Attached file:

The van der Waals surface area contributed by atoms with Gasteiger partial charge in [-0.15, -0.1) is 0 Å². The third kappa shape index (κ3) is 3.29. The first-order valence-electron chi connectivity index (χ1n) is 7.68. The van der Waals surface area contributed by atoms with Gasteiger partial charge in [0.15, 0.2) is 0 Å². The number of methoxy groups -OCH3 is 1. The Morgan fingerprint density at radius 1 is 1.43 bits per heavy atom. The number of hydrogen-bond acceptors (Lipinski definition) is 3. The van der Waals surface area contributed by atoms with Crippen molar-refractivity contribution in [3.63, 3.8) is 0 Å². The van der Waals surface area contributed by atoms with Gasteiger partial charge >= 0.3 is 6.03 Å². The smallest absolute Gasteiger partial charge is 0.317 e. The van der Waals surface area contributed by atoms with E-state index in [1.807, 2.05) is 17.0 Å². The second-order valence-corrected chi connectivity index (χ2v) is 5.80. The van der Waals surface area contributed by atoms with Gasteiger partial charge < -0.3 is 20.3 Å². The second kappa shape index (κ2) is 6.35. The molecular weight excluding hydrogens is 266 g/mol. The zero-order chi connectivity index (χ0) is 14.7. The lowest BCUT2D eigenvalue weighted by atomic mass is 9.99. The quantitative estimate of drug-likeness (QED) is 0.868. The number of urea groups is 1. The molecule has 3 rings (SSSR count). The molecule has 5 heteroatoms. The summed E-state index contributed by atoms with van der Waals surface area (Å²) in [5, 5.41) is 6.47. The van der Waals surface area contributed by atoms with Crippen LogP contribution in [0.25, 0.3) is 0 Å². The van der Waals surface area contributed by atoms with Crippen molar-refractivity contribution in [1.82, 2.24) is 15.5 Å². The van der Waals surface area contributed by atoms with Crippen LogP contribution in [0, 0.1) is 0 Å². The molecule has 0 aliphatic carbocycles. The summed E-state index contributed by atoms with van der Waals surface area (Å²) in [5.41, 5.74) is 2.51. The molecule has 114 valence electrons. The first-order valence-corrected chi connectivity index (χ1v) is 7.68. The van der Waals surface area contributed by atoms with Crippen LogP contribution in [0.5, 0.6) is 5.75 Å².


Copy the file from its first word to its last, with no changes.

The van der Waals surface area contributed by atoms with Gasteiger partial charge in [-0.15, -0.1) is 0 Å². The third kappa shape index (κ3) is 3.29. The first-order valence-electron chi connectivity index (χ1n) is 7.68. The van der Waals surface area contributed by atoms with Gasteiger partial charge in [0.15, 0.2) is 0 Å². The number of methoxy groups -OCH3 is 1. The Morgan fingerprint density at radius 1 is 1.43 bits per heavy atom. The number of hydrogen-bond acceptors (Lipinski definition) is 3. The van der Waals surface area contributed by atoms with Crippen molar-refractivity contribution in [3.63, 3.8) is 0 Å². The van der Waals surface area contributed by atoms with Gasteiger partial charge >= 0.3 is 6.03 Å². The smallest absolute Gasteiger partial charge is 0.317 e. The van der Waals surface area contributed by atoms with E-state index in [1.807, 2.05) is 17.0 Å². The second-order valence-corrected chi connectivity index (χ2v) is 5.80. The van der Waals surface area contributed by atoms with Gasteiger partial charge < -0.3 is 20.3 Å². The second kappa shape index (κ2) is 6.35. The molecular weight excluding hydrogens is 266 g/mol. The zero-order chi connectivity index (χ0) is 14.7. The lowest BCUT2D eigenvalue weighted by atomic mass is 9.99. The quantitative estimate of drug-likeness (QED) is 0.868. The number of urea groups is 1. The molecule has 3 rings (SSSR count). The molecule has 5 heteroatoms. The summed E-state index contributed by atoms with van der Waals surface area (Å²) in [5, 5.41) is 6.47. The van der Waals surface area contributed by atoms with Crippen LogP contribution in [0.25, 0.3) is 0 Å². The van der Waals surface area contributed by atoms with Crippen molar-refractivity contribution in [1.82, 2.24) is 15.5 Å². The van der Waals surface area contributed by atoms with Crippen LogP contribution in [0, 0.1) is 0 Å². The molecule has 0 aliphatic carbocycles. The summed E-state index contributed by atoms with van der Waals surface area (Å²) in [5.41, 5.74) is 2.51. The molecule has 114 valence electrons. The first-order valence-corrected chi connectivity index (χ1v) is 7.68. The van der Waals surface area contributed by atoms with Crippen LogP contribution in [0.5, 0.6) is 5.75 Å².